Eluned Morgan MS, Minister for Health and Social Services
As Members are aware, the Independent Maternity Services Oversight Panel continues to oversee improvements in maternity and neonatal services at Cwm Taf Morgannwg University Health Board.
I published a written statement on 7 September about action to improve neonatal care at Prince Charles Hospital, in Merthyr Tydfil, after receiving the interim findings from the panel’s comprehensive deep dive review. I have now received its September 2021 Progress Report, which covers the health board’s improvement activity between September 2020 and September 2021.
The pandemic has clearly presented unprecedented challenges for the health board and for the women and families who use its services. There has been further incremental progress, although the pandemic has caused an understandable loss in momentum. However, the programme is on the right track to deliver long-term and sustainable improvements, including the development of a new five-year vision for services.
Today, I am also publishing the second in a series of thematic reports from the panel’s clinical review programme, which is examining the maternity care provided by the health board between the 1 January 2016 and 30 September 2018.
The Thematic Stillbirth Category Report centres on the independent clinical review of 63 stillbirths which occurred during this time period. The primary purpose of the review process is to identify learning to ensure services are safe, effective and family-centred and to answer questions and concerns women and their families may have about the care they received.
All women and families involved in the first two clinical review categories have been contacted to confirm their review is complete and that the findings are available should they wish to receive them.
Overall, the findings from the stillbirth review category closely mirror the areas of concern identified by the Royal College of Obstetricians and Gynaecologists and the Royal College of Midwives following their review of maternity services in 2019. They also reflect those identified in the panel’s first review category, which involved the care of mothers who needed emergency care and treatment.
While these findings are therefore not wholly unexpected, they will undoubtedly be deeply upsetting and, in some cases, devastating, for the women and families involved.
The panel and its multidisciplinary clinical review teams assessed that one in three episodes of care had a major modifiable factor, which contributed significantly to the stillbirth and different management may have changed the outcome. Inadequate or inappropriate treatment and the diagnosis or recognition of a high-risk factor were the issues which most often contributed significantly to a stillbirth, appearing in up to 50% of the episodes of care reviewed.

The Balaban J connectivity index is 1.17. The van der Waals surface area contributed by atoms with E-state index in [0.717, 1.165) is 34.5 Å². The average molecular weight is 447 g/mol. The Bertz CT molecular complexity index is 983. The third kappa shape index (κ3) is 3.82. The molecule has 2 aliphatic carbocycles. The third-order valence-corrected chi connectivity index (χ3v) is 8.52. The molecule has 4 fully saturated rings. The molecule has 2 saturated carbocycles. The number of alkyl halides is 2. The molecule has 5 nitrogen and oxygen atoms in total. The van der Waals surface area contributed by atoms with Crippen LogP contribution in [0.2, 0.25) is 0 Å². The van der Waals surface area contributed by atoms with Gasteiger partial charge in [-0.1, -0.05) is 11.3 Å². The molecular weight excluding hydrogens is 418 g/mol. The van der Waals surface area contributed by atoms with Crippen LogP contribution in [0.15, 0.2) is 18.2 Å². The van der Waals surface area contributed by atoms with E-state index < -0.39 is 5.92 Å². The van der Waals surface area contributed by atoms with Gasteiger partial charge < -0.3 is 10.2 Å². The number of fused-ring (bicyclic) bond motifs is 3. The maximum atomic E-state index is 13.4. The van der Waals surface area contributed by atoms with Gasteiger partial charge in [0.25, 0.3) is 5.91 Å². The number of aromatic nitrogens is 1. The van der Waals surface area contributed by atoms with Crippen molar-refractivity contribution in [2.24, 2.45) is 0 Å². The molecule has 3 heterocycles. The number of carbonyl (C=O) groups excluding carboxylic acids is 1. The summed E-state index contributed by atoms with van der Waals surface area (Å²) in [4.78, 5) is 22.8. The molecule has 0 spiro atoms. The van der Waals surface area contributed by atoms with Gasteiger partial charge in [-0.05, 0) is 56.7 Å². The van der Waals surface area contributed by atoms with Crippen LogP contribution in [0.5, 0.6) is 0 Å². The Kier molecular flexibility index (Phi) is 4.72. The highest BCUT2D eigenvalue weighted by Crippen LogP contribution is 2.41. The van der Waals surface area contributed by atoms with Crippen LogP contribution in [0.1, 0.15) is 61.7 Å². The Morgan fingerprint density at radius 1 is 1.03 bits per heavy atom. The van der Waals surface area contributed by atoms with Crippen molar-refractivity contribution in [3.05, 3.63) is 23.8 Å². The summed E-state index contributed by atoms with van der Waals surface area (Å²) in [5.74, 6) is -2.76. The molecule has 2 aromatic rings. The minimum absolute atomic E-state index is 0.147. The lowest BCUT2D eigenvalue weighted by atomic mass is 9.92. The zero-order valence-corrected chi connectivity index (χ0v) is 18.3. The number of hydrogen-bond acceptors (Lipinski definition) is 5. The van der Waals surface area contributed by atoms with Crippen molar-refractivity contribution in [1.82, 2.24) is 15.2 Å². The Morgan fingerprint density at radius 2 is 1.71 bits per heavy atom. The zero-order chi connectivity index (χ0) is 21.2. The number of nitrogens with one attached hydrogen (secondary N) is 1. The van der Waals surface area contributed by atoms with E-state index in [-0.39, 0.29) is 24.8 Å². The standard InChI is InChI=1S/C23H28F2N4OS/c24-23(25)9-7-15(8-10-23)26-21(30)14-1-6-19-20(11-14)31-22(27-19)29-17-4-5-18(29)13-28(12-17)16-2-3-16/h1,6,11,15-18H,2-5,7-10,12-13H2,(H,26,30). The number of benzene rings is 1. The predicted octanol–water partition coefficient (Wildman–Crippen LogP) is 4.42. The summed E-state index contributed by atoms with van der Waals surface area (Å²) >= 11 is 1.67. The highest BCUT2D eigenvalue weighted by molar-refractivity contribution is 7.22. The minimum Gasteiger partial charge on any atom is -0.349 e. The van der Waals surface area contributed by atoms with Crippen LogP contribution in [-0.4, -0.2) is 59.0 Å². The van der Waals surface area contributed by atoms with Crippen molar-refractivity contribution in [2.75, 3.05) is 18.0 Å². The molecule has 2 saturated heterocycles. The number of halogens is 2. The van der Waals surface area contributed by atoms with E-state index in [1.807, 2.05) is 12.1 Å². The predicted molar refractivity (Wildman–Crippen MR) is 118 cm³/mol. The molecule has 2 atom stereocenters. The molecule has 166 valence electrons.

There was also at least one minor modifiable factor identified in almost two-thirds of the episodes of care reviewed. Although these issues were unlikely to have contributed to the outcome, they highlight deficiencies in the quality of care provided to women and their families.
The panel also determined that more effective action to reduce the adverse impact of smoking and raised blood pressure during pregnancy could have reduced the risk of stillbirth.
The clinical findings were mirrored to a significant extent by the experiences shared by the women and families whose care was reviewed. Key themes included, a failure to listen to women and value their opinions, inappropriate staff attitudes and behaviours and inadequate bereavement support and aftercare.
Sadly, nothing can change what these women and families experienced and I am very sorry for that. My thoughts are with all the women and families who experienced a stillbirth and are grieving the loss of their child.
This report will be difficult reading for staff currently working in these services who are committed to providing safe and effective services for the women and families they serve the Cwm Taf Morgannwg area. It is testament to them that since the publication of the Royal Colleges’ report, significant improvements have been achieved. As the panel highlights, when its findings are set in the context of the number of births each year, these episodes of care were the exception, rather than the norm. It also confirms the findings described in the thematic report are largely consistent with other UK reviews. However, this does not in any way diminish the traumatic and far-reaching consequences for the women and families affected.
The learning and recommendations from these reports will continue to shape the development of services and improvement journey, ensuring improvements already made or currently in progress are delivered and embedded in practice. The health board has published a comprehensive response today describing the many changes they have already made as well as those underway.
I am publishing both reports ahead of making an oral statement this afternoon.